Paul Kekai Manansala
Jade earrings open door on ancient trade
Taiwan was at the centre of a one of the most extensive sea-based trade networks in the prehistoric world, new research shows.
The network, which traded in Taiwanese jade, has been uncovered after mineral analysis determined the source of jade used in two types of earring.
Lead researcher Hsiao-chun Hung, of the Australian National University in Canberra, says since the 1930s archaeologists have noticed two very specific styles of ancient jade earring common across Southeast Asia.
These are the three-pointed, so-called lingling-o earring, and the double-headed animal ear pendant.
Hung says mineral analysis of a number of these has shown most are made from Taiwanese jade.
Her finding overturns the long-held theory that the earrings originated in northern Vietnam and spread to the Philippines and Taiwan.
It also suggests, she says in the latest Proceedings of the National Academy of Sciences journal, the existence of a small group of highly skilled jade craftsmen who carried or acquired the jade from Taiwan.
They then travelled the region, with or without the help of transporting middlemen, making "extremely uniform jade ear ornaments to suit the demands of the local elites".
As part of the study, Hung and her colleagues created a mineralogical database for nephrite deposits in regions across East Asia and the Pacific.
Nephrite is one of two minerals, the other is jadeitite, that are commonly known as jade.
And it is the nephrite that's found in artefacts studied from Taiwan, the Philippines and Vietnam.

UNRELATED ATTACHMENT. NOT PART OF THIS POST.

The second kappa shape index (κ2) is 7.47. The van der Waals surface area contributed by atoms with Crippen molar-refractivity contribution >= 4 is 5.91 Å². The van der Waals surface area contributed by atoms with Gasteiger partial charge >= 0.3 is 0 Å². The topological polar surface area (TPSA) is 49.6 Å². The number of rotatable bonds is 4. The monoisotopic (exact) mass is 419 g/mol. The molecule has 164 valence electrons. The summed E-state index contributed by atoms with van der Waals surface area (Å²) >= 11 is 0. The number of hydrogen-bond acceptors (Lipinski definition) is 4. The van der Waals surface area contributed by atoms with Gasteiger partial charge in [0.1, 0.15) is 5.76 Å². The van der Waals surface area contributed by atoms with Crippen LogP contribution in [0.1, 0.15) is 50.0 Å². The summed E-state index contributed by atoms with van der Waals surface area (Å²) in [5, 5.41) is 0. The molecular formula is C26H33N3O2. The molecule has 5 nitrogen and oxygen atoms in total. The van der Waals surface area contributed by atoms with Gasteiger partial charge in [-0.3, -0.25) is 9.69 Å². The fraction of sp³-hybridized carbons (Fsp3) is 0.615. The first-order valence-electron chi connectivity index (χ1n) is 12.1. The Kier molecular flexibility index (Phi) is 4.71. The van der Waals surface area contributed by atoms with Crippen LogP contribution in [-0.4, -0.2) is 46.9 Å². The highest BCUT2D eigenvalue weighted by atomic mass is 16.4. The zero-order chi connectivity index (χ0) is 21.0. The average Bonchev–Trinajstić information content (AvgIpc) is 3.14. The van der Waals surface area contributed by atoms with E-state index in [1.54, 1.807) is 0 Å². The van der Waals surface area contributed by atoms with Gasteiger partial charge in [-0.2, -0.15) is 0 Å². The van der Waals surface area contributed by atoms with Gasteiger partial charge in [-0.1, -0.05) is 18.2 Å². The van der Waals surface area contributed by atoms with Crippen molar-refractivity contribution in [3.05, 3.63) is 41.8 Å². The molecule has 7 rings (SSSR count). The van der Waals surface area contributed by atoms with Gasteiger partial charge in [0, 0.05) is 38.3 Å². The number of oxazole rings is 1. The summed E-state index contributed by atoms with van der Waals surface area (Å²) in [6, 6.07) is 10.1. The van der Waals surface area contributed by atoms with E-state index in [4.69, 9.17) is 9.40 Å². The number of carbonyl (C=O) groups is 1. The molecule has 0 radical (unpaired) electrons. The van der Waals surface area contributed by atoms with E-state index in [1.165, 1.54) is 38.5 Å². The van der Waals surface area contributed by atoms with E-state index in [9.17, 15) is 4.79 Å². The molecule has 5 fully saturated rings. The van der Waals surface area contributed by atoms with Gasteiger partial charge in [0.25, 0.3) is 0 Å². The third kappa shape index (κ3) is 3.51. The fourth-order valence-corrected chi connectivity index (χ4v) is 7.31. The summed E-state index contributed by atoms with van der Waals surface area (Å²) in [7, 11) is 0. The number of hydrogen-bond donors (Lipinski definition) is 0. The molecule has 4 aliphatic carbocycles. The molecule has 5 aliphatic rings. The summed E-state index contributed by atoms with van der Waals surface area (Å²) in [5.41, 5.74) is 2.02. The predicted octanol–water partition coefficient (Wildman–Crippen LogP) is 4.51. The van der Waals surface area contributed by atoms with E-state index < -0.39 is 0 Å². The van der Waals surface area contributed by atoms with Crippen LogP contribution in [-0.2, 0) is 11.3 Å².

The team developed a way of identifying Taiwanese jade based on the mineral chemistry of the nephrite and the zinc chromite inclusion minerals.
Of 144 jade artefacts from 49 sites the researchers analysed using non-invasive scanning equipment, 116 specimens from 38 sites were made from Taiwan jade.
"This is very strong evidence that ancient populations in different regions had very frequent contact and communication," says Hung, of the university's Department of Archaeology and Natural History.
She says this shows contact between Taiwan and the Philippines stretches back 4000 years.
Hung says the findings also help in understanding how skilled and technologically advanced the populations were at that time.
The ear ornaments, which were highly valued by the elite, required high levels of skill, but also considerable labour input, she says.
Hung says experimental archaeological research has shown eight hours of sawing jade using a stone knife and sand creates a groove only 11 millimetres deep.
And one hour of drilling using a hollow bamboo with sand and water cuts only 10 millimetres below the surface.
"We are very sure they had no iron tools," Hung says.
"But at the moment we cannot reconstruct the whole process of [jade earring] production."
Hung says she will now try to understanding the production techniques and how items such as bamboo drills and slate cutting tools are used.